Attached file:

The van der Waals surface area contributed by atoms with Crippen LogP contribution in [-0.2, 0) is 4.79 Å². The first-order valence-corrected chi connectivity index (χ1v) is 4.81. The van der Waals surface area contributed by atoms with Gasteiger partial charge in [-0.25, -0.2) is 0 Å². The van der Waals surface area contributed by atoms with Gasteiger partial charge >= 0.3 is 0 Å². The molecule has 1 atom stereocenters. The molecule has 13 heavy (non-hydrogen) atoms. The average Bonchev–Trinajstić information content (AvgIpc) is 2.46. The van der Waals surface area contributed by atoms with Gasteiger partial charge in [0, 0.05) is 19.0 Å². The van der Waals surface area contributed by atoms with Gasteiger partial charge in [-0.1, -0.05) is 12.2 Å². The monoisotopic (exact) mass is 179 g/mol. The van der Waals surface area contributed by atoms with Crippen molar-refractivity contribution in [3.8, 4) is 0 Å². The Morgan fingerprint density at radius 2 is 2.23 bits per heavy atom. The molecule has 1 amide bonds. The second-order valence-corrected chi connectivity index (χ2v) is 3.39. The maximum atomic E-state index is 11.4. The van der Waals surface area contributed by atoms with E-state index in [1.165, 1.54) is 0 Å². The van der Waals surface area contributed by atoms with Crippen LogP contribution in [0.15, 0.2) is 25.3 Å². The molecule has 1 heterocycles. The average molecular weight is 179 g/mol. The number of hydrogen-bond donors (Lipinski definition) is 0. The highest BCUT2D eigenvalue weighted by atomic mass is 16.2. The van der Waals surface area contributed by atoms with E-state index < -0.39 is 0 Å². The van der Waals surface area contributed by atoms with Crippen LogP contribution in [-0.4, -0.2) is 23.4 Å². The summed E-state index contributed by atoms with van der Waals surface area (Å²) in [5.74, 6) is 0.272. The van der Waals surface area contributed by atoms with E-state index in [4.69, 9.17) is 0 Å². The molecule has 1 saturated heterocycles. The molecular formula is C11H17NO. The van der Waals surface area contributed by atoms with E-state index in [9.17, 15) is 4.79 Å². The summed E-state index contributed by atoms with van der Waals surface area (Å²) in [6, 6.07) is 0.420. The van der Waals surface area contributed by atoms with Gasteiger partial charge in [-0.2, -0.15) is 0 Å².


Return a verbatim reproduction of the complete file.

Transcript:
The van der Waals surface area contributed by atoms with Crippen LogP contribution in [-0.2, 0) is 4.79 Å². The first-order valence-corrected chi connectivity index (χ1v) is 4.81. The van der Waals surface area contributed by atoms with Gasteiger partial charge in [-0.25, -0.2) is 0 Å². The van der Waals surface area contributed by atoms with Gasteiger partial charge >= 0.3 is 0 Å². The molecule has 1 atom stereocenters. The molecule has 13 heavy (non-hydrogen) atoms. The average Bonchev–Trinajstić information content (AvgIpc) is 2.46. The van der Waals surface area contributed by atoms with Gasteiger partial charge in [0, 0.05) is 19.0 Å². The van der Waals surface area contributed by atoms with Gasteiger partial charge in [-0.1, -0.05) is 12.2 Å². The monoisotopic (exact) mass is 179 g/mol. The van der Waals surface area contributed by atoms with Crippen molar-refractivity contribution in [3.8, 4) is 0 Å². The Morgan fingerprint density at radius 2 is 2.23 bits per heavy atom. The molecule has 1 amide bonds. The second-order valence-corrected chi connectivity index (χ2v) is 3.39. The maximum atomic E-state index is 11.4. The van der Waals surface area contributed by atoms with E-state index in [1.165, 1.54) is 0 Å². The van der Waals surface area contributed by atoms with Crippen LogP contribution in [0.15, 0.2) is 25.3 Å². The molecule has 1 heterocycles. The average molecular weight is 179 g/mol. The number of hydrogen-bond donors (Lipinski definition) is 0. The highest BCUT2D eigenvalue weighted by atomic mass is 16.2. The van der Waals surface area contributed by atoms with E-state index < -0.39 is 0 Å². The van der Waals surface area contributed by atoms with Crippen LogP contribution in [-0.4, -0.2) is 23.4 Å². The summed E-state index contributed by atoms with van der Waals surface area (Å²) in [5.74, 6) is 0.272. The van der Waals surface area contributed by atoms with E-state index in [4.69, 9.17) is 0 Å². The molecule has 1 saturated heterocycles. The molecular formula is C11H17NO. The van der Waals surface area contributed by atoms with E-state index in [9.17, 15) is 4.79 Å². The summed E-state index contributed by atoms with van der Waals surface area (Å²) in [6, 6.07) is 0.420. The van der Waals surface area contributed by atoms with Gasteiger partial charge in [-0.2, -0.15) is 0 Å².